The boy already garnered too much attention, they said. The people were curious about him because of his mere existence, but his untimely strength and coordination were enough to quench their curiosity. Anything more would make him seem too remarkable. The Raven Clan would start to grow weary of him, fear him, want to sacrifice him because his difference was disconcerting. “After all,” said Seyzar, “it was long believed that the gilled child was the son of the Amikuk. We would not want them to fear that another monster grows in our midst. We must tell no one he stood outside in the solstice, and he must not hunt the flocks with our people. But you should take him to the other side of the island and begin training him to use a spear. And let him out this winter anytime he wants.”
Thus Imitchaq started hiking across the island and mastering the dagger. The men of the Raven Clan hunted the flocks without him, harvesting just enough meat to survive the long winter; and the women gathered enough driftwood to heat their homes until the last day of darkness. Then the season of silence set in. This year, as last year, the winter auroras erupted far more often than before. And with every demonstration of light, it was rumored that the child sat outside in the cold. Some even claimed to see him bareheaded and without gloves. But the season turned as it always had, even since the child had not been sacrificed.
Ultimately, little changed. By the age of five, Imitchaq possessed all the skills of the men in his clan, but his new feats were demonstrated so slowly and so steadily that change became the constant. No one was jolted by it; they expected to see him progress. Few even noticed the boy’s abilities were beginning to outstrip their own. Still, he was not allowed to hunt with them. Inuuraq wondered if this decision was wise. His child was growing so strong, so fast, and so able, that when he was allowed to hunt his prowess would awe even the strongest man. But the elders insisted. They ensured Inuuraq that the time for his child to hunt would be made clear to them with a vision from the great unseen spirit. Until then, they would remain silent about the boy, the auroras, and the rumors. They believed comment by them would only aggrandize the phenomenons, and their silence would let them settle without a splash. But Inuuraq wondered if their silence made them look blind to the changes in the heavens. But he didn’t care; he had complete faith in his child.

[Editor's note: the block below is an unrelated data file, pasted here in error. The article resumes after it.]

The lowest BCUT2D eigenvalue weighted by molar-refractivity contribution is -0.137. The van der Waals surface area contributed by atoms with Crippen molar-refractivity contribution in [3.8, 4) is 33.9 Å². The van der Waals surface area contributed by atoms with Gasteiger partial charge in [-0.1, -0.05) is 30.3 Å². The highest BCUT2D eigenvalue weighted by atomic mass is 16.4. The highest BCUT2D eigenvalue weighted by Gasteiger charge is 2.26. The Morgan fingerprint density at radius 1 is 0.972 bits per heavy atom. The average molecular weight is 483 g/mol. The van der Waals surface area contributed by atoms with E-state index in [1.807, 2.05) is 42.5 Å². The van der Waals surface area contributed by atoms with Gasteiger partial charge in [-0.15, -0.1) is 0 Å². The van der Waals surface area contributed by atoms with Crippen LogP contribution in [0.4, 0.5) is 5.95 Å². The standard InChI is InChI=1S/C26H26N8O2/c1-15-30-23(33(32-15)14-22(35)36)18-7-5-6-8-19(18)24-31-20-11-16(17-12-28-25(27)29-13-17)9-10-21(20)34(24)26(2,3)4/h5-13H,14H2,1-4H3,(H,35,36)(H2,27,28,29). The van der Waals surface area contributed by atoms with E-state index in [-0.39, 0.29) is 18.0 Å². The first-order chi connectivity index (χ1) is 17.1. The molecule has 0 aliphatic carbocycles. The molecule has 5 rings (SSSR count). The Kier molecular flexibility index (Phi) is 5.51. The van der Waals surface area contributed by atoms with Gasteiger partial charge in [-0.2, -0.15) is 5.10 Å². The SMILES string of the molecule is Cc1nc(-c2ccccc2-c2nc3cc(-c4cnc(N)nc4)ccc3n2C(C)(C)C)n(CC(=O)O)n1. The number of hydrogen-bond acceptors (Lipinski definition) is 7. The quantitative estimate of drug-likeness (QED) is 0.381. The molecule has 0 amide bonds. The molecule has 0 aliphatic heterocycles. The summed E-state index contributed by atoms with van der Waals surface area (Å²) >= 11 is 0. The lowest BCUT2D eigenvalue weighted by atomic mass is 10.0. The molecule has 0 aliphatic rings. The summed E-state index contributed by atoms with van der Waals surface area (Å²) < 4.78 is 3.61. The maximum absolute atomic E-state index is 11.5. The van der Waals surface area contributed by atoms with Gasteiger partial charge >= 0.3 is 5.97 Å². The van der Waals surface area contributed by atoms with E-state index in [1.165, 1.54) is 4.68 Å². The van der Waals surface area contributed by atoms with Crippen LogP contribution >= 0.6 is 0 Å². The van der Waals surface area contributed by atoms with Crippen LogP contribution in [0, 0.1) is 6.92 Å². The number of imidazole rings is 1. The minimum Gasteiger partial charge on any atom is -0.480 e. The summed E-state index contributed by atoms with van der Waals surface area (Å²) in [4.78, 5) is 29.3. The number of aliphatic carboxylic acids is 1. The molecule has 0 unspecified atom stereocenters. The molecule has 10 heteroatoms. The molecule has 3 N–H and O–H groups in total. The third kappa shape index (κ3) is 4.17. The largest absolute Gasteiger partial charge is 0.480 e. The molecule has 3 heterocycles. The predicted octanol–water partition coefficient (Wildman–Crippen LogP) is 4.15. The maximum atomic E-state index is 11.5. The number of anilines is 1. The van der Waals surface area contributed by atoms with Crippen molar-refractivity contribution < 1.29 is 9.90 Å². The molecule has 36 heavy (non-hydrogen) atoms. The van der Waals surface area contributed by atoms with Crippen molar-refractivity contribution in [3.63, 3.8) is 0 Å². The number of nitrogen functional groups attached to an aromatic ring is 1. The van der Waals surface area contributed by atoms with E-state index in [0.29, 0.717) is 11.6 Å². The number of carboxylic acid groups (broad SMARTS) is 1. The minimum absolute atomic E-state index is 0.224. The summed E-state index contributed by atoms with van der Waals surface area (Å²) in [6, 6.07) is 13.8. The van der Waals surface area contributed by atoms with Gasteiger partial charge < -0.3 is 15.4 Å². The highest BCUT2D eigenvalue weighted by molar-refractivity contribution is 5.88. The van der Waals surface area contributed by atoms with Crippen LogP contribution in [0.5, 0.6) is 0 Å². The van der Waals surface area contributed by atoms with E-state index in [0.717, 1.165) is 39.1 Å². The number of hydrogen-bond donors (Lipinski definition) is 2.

Imitchaq differed from other children in his demeanor, as well. He was quiet, like all the people of the Raven Clan. There was only one point in the whole lives of the first people when they were enraptured with life, chatted about it endlessly, and frolicked as if there were no monstrous border around their world. That was late childhood, when they discovered new facets of themselves, and life, and the world, before the larger feeling of futility hit them at adolescence. But Imitchaq remained quiet and pensive all the way to adulthood. His parents believed this was because he had mastered the feats that enamored children when he was an infant. While his peers learned to run and jump and play with toys, he conquered cliffs, dove into alpine lakes, and sharpened spearheads – feats that required much more care and technical ability.
He was also submerged in the deeper realms of life far before adolescence. His parents tried to make him feel normal, to give him a normal life, but his mental awareness was as heightened as his physical prowess. He never asked his parents why everyone watched him, or why the people whispered twice as much and half as loud when he was near, or why the other children didn’t play like he did, or why he was the only one with gills and webs, the only one who ran outside in winter, the only one to strolled without a hat or gloves. He knew he was different, profoundly different. And he knew there was something about his life even more curious than all his differences combined. But he also knew his parents didn’t want to talk about any of this, so he never asked. He served them as dutifully as he could, followed his own instincts about everything, and even though he was the most remarkable, unique, important child of the Raven Clan, he was also the most reserved and reconciled.